Millions on YouTube an epic war between a race of evil toilets who have taken over the world, and the TV-headed revolutionaries who are fighting back
Earning millions of viewers since its launch this February, Skibidi Toilet is frenetic, unpredictable, funny and at times genuinely unsettling. Growing more bombastic with each season (it’s already on its 15th), it tells the story of a vicious battle between the titular toilet-dwelling villains, who have taken over the world, and their enemies: a group of revolutionaries with various hardware for heads, including TVs, cameras and speakers. In each episode, one side gains the upper hand, before losing it in the next – a powerful commentary on the cyclical, brutally repetitive nature of war.
The Skibidi Toilets are truly terrifying, whether they’re scuttling around with spider legs, looming in the sky as gargantuan spaceships, lunging towards the screen as a many-headed hydra, or adopting the appearance of policemen, soldiers and priests (do we detect a hint of wry political critique? Are the toilets, in fact, the very forces which oppress us under late capitalism? Or would a psycho-analytic reading be more apt? Do they instead represent the monstrous return of the Freudian anus? Much to ponder...) But as frightening as they are, they can be killed simply by flushing them – which is a convenient Achilles heel for an evil toilet to have.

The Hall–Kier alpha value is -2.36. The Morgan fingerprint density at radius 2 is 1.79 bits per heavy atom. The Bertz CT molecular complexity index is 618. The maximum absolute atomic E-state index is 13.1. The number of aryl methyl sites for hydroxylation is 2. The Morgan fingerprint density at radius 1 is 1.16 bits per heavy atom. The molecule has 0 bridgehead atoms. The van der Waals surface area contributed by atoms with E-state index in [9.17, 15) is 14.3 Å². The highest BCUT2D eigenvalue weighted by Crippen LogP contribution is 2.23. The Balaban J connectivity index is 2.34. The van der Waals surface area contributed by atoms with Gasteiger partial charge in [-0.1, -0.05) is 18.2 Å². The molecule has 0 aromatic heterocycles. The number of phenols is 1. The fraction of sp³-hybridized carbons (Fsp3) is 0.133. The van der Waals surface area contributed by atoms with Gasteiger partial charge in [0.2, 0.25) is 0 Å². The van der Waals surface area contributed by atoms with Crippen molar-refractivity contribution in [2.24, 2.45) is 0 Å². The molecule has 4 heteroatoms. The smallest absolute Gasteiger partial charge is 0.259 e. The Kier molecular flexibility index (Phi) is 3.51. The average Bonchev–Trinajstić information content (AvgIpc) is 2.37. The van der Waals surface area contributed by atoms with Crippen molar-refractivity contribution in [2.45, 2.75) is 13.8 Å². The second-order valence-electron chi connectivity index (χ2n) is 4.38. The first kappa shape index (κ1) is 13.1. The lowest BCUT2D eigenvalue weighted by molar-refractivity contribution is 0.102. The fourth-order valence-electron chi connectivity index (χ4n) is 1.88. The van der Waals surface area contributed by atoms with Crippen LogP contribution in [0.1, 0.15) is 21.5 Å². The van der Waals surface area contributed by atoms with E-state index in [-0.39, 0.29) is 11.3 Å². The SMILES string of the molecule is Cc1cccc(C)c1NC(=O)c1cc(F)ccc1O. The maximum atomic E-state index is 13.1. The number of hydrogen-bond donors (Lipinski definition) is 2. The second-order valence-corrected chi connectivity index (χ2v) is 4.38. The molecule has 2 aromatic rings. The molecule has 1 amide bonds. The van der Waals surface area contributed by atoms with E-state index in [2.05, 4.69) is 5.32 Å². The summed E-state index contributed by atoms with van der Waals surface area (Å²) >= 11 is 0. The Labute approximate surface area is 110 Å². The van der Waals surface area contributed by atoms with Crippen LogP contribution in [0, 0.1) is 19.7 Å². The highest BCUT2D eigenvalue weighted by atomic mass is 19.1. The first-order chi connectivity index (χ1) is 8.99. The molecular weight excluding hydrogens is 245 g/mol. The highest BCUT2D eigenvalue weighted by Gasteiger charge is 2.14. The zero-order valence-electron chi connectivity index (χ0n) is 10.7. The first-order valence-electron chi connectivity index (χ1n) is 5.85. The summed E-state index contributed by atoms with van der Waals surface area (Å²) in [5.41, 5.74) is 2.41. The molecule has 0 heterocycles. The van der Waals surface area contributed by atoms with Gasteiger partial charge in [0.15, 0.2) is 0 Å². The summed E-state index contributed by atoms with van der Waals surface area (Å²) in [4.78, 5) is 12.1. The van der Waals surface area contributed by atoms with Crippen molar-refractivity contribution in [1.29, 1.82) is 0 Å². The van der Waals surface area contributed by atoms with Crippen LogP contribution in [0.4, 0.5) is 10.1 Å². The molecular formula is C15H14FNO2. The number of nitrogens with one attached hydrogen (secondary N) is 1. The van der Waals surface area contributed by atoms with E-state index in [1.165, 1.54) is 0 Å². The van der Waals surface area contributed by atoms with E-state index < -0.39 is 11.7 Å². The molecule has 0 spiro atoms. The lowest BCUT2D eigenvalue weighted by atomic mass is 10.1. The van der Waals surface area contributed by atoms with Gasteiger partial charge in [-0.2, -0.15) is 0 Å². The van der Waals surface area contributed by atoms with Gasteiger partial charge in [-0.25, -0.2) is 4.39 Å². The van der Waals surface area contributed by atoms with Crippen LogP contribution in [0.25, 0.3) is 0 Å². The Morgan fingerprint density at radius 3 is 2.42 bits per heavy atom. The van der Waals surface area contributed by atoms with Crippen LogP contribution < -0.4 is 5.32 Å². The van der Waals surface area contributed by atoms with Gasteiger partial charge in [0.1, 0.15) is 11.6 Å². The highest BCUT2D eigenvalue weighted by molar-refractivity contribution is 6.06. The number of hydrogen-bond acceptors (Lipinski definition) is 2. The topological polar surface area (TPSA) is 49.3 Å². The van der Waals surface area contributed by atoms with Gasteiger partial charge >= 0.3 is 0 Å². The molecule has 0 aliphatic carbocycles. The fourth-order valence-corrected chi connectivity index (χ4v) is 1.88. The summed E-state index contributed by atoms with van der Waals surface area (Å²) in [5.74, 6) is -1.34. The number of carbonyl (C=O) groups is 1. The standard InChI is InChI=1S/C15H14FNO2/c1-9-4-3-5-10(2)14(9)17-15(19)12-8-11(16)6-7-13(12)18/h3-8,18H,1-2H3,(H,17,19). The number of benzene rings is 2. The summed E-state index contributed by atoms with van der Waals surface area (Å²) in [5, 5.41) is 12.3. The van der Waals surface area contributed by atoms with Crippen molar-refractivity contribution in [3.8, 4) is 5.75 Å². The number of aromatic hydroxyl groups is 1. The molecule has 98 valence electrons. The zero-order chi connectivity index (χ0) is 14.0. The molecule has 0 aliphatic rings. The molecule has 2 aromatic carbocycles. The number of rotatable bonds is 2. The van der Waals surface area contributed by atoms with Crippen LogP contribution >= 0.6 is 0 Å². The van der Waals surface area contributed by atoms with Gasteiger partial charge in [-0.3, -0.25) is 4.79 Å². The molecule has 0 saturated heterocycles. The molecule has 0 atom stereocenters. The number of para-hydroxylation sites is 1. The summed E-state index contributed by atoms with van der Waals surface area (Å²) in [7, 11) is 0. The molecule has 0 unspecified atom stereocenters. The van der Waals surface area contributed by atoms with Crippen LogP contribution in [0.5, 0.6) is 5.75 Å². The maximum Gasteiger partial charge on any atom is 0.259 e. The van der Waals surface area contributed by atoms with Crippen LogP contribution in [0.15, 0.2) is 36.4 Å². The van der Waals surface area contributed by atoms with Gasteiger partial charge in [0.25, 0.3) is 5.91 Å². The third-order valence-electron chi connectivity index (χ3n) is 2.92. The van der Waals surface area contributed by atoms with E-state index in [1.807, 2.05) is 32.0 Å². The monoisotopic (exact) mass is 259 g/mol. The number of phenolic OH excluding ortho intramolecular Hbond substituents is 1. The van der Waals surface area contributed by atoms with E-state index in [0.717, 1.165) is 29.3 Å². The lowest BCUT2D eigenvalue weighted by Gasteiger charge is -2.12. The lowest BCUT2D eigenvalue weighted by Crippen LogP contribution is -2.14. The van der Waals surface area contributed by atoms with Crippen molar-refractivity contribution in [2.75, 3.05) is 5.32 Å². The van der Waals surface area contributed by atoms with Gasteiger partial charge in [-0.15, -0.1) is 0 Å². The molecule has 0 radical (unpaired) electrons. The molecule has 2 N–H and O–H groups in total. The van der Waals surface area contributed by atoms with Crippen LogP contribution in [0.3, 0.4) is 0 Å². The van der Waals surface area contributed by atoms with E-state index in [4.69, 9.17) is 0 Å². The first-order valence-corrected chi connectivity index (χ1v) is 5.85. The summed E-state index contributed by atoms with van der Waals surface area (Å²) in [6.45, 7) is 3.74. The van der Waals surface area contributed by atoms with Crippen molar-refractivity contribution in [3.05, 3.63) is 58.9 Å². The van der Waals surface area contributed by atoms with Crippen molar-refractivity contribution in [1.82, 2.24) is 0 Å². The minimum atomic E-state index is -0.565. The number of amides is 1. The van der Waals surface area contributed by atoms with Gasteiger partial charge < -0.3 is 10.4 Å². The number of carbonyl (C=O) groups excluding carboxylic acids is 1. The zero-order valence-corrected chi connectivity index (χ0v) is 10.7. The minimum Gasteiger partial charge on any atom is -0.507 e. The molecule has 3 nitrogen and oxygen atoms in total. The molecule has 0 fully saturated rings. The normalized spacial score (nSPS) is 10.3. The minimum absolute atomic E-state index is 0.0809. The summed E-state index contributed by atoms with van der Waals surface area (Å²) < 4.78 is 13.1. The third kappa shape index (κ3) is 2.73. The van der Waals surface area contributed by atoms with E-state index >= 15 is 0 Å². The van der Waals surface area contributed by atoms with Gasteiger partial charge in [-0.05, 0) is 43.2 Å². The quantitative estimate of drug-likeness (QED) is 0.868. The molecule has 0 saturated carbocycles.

The lo-fi nature of the animation, which is made using Source Filmmaker and assets grabbed from video games like Half Life 2, makes the whole thing even more disturbing: as many have pointed out, it’s like Slenderman for the chaotic and overstimulating post-internet era.
While Skibidi Toilet feels like a grotesque hallucination of the internet itself, the series is the work of dafuqboom, an animator based in Georgia who has been making films for nine years. The original inspiration was a recent TikTok meme, in which user yasincen dances to a Turkish song – this is what the toilets now sing, often in a distorted, demonic pitch, as they charge into battle or advance towards their prey. Starting out as a spin on a niche bit of online ephemera, the series has become a full-blown phenomenon (with over a million TikTok followers and 10 million YouTube subscribers), and caused scores of baffled outsiders to realise that they’re not quite as online as they had thought: this is what the teens are watching these days!?
The series might not be for everyone, but it’s hard not to admire its visual ambition, the way it keeps upping the intensity again and again. In fact, its action scenes are more gripping than those of many blockbusters released in recent years. After a string of big-budget flops, and with the superhero movie in terminal decline, could these weird, horrible toilets be the answer to Hollywood’s prayers?